There are some shining examples of how the Seaport District is turning into the next hot spot.
One of them is in the Fort Point area. "This is an Italian restaurant, but very upscale," says Vivien Li, of the Boston Harbor Association, stepping into Sportello. "Just a beautiful place, and this used to be a warehouse."
"We all were so optimistic 10 years ago that in 2010 this area would really be booming," Lee said. "The fact that it hasn’t moved as quickly I think surprises all of us."
Boston's Seaport District as it looks today and as it would look under the city's development plan.The reason why things have moved so slowly depends on who you talk to. Menino’s challenger, City Councilor Michael Flaherty, says it is Menino’s fault because he’s letting developers sit on unused land and then build what they want.
"We don’t have a city-wide development plan," Flaherty says. "We also don’t have a neighborhood-specific plan, so oftentimes what happens is it really becomes about who you know and which lawyer, which consultant, which developer you’ve hired to develop and to advance your proposal."
But if you talk to Menino’s city planning agency, the Boston Redevelopment Authority, or some private developers, it’s not the mayor but the economy that’s to blame. The weak housing market has meant developers can afford to build offices and hotels, not residences.
THIS THREATENS THE MAYOR'S PLEDGE that a third of the space will be housing. The BRA’s chief planner, Kairos Shen, defends his agency for permitting more office space.
"When there is no market for creating new housing and for people to buy, and that the margins of the deal doesn’t work, it is the responsibility of the agency and the city to make active uses occur in those buildings — which for the near term will be offices," Shen says.
Shen admits the city missed a critical window for building more residential when the market was booming. But he preaches patience and says the area will not be fully developed until 2040.
"We are impatient. The mayor has been impatient," he said. "But there is something that our impatience does not actually trump: the sort of market forces which we depend on."
On a beautiful fall day, developer Joe Fallon stands in a parking lot on Fan Pier next to the federal courthouse. He looks out over the harbor at what future residents of a condominium will see: sail boats, schooners and fishermen.
He too blames the economy for holding up his six-building project. "If the economy wasn’t in a recessionary period, we’d be moving ahead with a residential building and another building right away," Fallon says.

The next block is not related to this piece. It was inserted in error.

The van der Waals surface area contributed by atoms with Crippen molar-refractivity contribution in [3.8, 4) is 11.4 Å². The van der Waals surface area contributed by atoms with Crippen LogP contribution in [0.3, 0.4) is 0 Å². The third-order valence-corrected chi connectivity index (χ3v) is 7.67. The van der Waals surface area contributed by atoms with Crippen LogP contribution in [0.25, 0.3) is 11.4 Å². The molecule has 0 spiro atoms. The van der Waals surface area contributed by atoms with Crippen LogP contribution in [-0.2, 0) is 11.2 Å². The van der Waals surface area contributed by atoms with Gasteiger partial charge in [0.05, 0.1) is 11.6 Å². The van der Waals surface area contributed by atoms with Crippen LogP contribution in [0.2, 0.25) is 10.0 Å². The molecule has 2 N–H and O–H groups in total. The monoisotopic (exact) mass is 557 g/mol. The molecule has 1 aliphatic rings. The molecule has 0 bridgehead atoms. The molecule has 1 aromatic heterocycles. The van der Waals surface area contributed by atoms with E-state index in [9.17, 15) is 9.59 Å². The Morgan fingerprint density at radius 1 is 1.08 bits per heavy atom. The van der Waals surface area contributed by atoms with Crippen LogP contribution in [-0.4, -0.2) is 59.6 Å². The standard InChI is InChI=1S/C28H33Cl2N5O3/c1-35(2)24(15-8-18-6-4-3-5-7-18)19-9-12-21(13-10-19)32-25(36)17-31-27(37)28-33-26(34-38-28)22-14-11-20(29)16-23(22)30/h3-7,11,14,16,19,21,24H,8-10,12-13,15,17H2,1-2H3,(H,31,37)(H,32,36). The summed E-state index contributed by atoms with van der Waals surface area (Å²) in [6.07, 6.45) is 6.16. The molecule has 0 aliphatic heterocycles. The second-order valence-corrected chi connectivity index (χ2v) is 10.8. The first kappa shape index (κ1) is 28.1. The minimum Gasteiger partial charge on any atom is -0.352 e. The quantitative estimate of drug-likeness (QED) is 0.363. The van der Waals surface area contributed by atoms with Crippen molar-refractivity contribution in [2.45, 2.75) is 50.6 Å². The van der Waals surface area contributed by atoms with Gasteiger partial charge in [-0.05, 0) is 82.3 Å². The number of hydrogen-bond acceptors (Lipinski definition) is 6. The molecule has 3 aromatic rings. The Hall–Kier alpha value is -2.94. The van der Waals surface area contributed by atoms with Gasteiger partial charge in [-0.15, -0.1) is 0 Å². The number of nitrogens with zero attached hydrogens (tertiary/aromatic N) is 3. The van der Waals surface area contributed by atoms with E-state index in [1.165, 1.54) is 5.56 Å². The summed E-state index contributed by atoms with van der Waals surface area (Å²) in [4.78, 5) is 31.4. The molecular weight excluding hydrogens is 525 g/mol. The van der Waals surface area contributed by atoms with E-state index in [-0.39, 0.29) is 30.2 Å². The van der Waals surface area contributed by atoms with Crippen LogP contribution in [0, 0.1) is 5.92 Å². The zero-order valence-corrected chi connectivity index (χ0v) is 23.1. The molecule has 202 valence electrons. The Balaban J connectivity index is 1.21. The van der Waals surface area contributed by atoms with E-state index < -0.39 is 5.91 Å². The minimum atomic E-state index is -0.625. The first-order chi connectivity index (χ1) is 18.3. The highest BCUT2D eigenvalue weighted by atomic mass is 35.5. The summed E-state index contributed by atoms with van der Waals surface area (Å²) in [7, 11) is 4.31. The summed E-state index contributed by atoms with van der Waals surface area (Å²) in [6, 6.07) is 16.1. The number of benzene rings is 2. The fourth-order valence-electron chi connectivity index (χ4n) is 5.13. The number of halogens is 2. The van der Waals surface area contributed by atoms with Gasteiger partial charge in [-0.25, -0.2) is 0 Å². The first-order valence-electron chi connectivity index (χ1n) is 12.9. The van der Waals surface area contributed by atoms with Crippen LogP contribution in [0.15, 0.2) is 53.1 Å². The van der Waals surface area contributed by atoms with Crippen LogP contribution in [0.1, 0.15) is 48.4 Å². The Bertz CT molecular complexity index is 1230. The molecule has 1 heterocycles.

Fallon has only built one 18-story office building. The city approved two temporary buildings because Fallon thinks it could take 10 years to get the original plan built.
THIS IS NOT WHAT CITY PLANNERS and community leaders agreed to 10 years ago when they came together to create a master development plan for the Seaport. It’s a blueprint for a new neighborhood with grand waterfront boulevards, parks that link to the Emerald Necklace and a harborwalk along the water.
The mayor endorsed the master plan and has been the driving force behind development in the Seaport — especially the convention center. He’s even proposed moving City Hall there.
But that’s why critics blame Mayor Menino, not the economy. They say he hasn’t used his political might to get more done when he seems to relish his role in city planning.
"I get involved at times because I'm the mayor," Menino says. "People expect me to make my feelings known about development."
But cities under similar economic conditions have made huge strides in development. Pratap Talwar is a principal at Thompson Design Group, a premiere architecture firm that specializes in waterfront areas. Talwar’s office is in Fort Point, but his company isn’t building anything on the Seaport.
"We know of great cities in this country that have invested large amounts of money very imaginatively in their waterfronts in the last 10 years or so," Tawlar said. "Chicago’s Millennium Park is an example."
Chicago Mayor Richard Daley used city money and donations to build the park, and private developers followed by building hotels and condominiums nearby. The land on the Seaport is owned by private developers or the Port Authority, which doesn’t give the mayor as much control.
THE PIECEMEAL BUILDING TAKING PLACE makes the Seaport look like a suburban office park.
Vivian Lee of the Boston Harbor Association said the goal of a residential neighborhood seems to be lost, because "by moving away from that goal it really undermines the ability to support some of the retail so it will over the long term have a domino effect."
And the political goodwill between the mayor and community members in the Seaport has evaporated. Several people who used to be involved in the process have become disillusioned because they say the plan is not being followed.
Michele Yeeles still attends the occasional BRA meeting. As a resident of Fort Point and a business owner, she’s disappointed to see hotels trump grocery stores in what she hoped would be a neighborhood by now.
"When you think about a really beautiful neighborhood, waterfront, it is a really strong mix of residential, business, retail, parks," Yeeles said. "I think it’s also something that is acknowledged within the various planning documents — it’s just obviously not fulfilled its full potential yet."
Yet. The BRA and developers say the Seaport will realize this potential eventually. But community members are skeptical the waterfront can turn into a vibrant neighborhood, regardless of who wins the Boston mayoral election.